BAKERSFIELD,Calif. — On Friday, the Fresno County District Attorney's office announced that they are not filing criminal charges against Monsignor Craig Harrison.
Many parishioners of St. Francis of Assisi are saying they had no doubt this would be the outcome. Harrison's attorney, Kyle Humphrey, says he's still fighting to clear Harrison's name.
Mary Ann Long, a parishioner of St. Francis of Assisi, has continued to support Harrison during the allegations of sexual misconduct brought against him.
"I think his reputation has been vindicated and I am happy to hear it," Long said.
Many other parishioners are saying their prayers have been answered after the Fresno District Attorney's office announced it's not seeking criminal charges against Harrison.
"We are innocent until we are proven guilty, and I think they went out of their way to do a really thorough job of investigating," Mike Lapham, a parishioner of St. Francis Assisi. "I am not surprised at all."
The Fresno DA's office decision concludes a series of three investigations, which included accusations in Firebaugh, Merced, and Bakersfield.
Kern County and Merced County authorities have previously declined to press charges concerning sexual misconduct claims against Harrison in Bakersfield and Merced.
A statement by the DA's office said in part it has "concluded that the applicable statute of limitations bars the filing of criminal charges. While the allegations made against Monsignor Harrison appear credible to investigators, they reportedly occurred in the 1990s. These allegations were not reported to law enforcement until April of 2019. Delayed reporting is not uncommon in sexual assault cases, but it can limit the ability to criminally charge and prosecute offenders."
Harrison's lawyer Humphrey says this case is far from over.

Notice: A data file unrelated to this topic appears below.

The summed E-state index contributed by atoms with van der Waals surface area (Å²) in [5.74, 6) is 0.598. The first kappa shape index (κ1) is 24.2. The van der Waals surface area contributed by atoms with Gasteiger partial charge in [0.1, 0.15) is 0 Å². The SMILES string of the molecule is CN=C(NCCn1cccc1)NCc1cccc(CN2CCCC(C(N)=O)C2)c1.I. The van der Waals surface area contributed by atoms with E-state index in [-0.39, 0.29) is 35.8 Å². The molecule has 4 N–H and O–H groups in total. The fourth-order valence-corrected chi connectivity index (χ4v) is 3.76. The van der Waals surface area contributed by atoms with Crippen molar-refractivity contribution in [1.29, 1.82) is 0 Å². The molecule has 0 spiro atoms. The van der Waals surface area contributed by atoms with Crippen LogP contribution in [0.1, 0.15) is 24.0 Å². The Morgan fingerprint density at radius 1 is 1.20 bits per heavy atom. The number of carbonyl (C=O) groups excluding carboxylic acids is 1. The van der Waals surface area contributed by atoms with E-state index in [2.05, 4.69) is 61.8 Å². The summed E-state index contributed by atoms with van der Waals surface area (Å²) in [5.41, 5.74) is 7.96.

"This is a big deal and we are very happy and I know he feels a sense of relief," Humphrey said. "By tomorrow we will be back working on it, because we did not like the press release and character of it, by Fresno DA. "It's completely unprofessional and we will be looking for any legal ramifications on that and we will continue our investigation that they didn’t do."
Humphrey says he is outraged by the term credible allegations on the press release. He says it will bring continual damage to Harrison's name in Bakersfield and beyond.
"I think they are using the term of art that has come out in the me too generation, nobody wants to look bad dismissing an allegation no matter how crazy it is," said Humphrey. "It could be deeper than that it could be malice."
In their statement, Fresno DA's office noted, that a different statute of limitations may apply to civil actions. Humphrey says he's not worried about those.
"Bring it on," Humphrey said. "Honestly you can never convince me that personal injury attorneys who give money to political campaigns and who have been pushing to extend the statute of limitations across the county didn’t know this was going to happen. They come out and pretend like these are people who have no financial interests at all."
Humphrey says he and Harrison believe the Fresno Diocese did not have Harrison's best interest. Also, he says it will make it difficult for him to return to his duties in Bakersfield and impossible to go anywhere else.
Humphrey adds that Harrison is preparing to file a lawsuit sometime next week against the diocese and will continue to seek further information and documents on their overall investigation.